Our expectations were never fulfilled – Harry Belafonte

by Kofi Ayim

Freedom for the oppressed and humanity that some young Blacks fought for during the 2nd World War eluded them in the U.S. This assessment was made by Civil Rights leader Harry Belafonte, keynote speaker at the 28th Annual Celebration of “Sing in Praise of King!” organized by the City of Newark, New Jersey, January 14 at the Newark Symphony Hall. He said that Blacks might have helped to rid Germany from the curse of Hitler, but after the War they still had to struggle and fight a similar war in their own country against the same white supremacy bug perpetuated in Europe by Hitler and his henchmen.
“Our expectations were that the justice and equal rights we fought for in Europe would be extended to us back home, but it was not to be.
We had to continue the fight right here in America.” He quickly pointed out that after America’s genocide against Native Americans, they turned to a hitherto peaceful continent – Africa – and subjected its people to oppression and slavery and into the so-called New World where “justice still eludes us.”
The famous musician told the packed house that after he came back from the War at age 19, he could neither vote nor live where he wanted to, according to the dictates of race, and could not find a job because of oppression, segregation and racism. “America simply shut the door on us,” he said. These and other socio-economic issues that confronted the black community precipitated and convinced him and like-minded black people that violence and vengeance were the only way to keep the door open. Mr. Belafonte asserted that it was divine intervention that brought Reverend Dr. Martin Luther King Jr. to speak with religious leaders at the Abyssinia Baptist Church, Harlem, and eventually met with some of the angry and aggrieved young black men.
Dr. King, according to the 89 year old motivational speaker was also in the City of Newark, New Jersey in 1967 to speak with and to an equally angry black populace. He said Dr. King suggested an alternative to violence as a tool for justice and equality. He wanted to know from Dr. King what would become of them should his alternative of peaceful struggle lead them into a “burning house,” of which Dr. King answered, “I think we’ll have to become firemen.”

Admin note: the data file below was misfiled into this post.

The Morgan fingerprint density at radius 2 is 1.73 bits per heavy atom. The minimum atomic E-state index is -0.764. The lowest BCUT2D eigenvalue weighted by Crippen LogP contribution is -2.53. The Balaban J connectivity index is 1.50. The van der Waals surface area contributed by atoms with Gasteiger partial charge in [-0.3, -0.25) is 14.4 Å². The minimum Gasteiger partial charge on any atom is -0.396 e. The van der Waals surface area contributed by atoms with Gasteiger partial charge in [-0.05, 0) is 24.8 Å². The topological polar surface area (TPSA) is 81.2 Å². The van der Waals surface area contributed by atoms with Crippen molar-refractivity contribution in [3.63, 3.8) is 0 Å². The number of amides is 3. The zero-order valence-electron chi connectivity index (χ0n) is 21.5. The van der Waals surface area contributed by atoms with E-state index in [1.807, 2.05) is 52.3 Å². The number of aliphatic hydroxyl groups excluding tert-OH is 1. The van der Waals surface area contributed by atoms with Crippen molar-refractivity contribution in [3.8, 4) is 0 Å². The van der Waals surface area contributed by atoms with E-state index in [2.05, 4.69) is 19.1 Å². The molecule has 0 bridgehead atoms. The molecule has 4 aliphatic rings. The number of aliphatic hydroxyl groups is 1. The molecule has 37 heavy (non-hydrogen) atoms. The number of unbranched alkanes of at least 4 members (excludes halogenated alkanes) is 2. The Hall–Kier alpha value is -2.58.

Commenting on family values within the black community, Mr. Belafonte cited his own experience and said that the absence of his father in the family motivated and strengthened him to look up to Paul Robeson as a “spiritual father.” He praised the contributions to the Arts by black folks and opined that artists literally and basically built religion – from physical structures to designs; (religious) songs to written documents; and prose and poetry. He was however, quick to denounce hypocrisy in religion, especially Christianity, and added that “the temple of my faith is at the theatre.”
In a welcome remark, the Mayor of the City of Newark, New Jersey, the Hon. Ras Baraka said that he read the works and listened to the speeches of Dr. Martin Luther King Jr. on his own to deeply know and understand the civil rights icon. He urged the packed house to get involved in the process adding “I’m black on purpose and we’ll carry on the fight till freedom walks with us.” The event was hosted by Michele and Tobias Truvillion with musical selection by the Voices of Newark.

Posted by on Feb 14 2016. Filed under top stories. You can follow any responses to this entry through the RSS 2.0. You can leave a response or trackback to this entry

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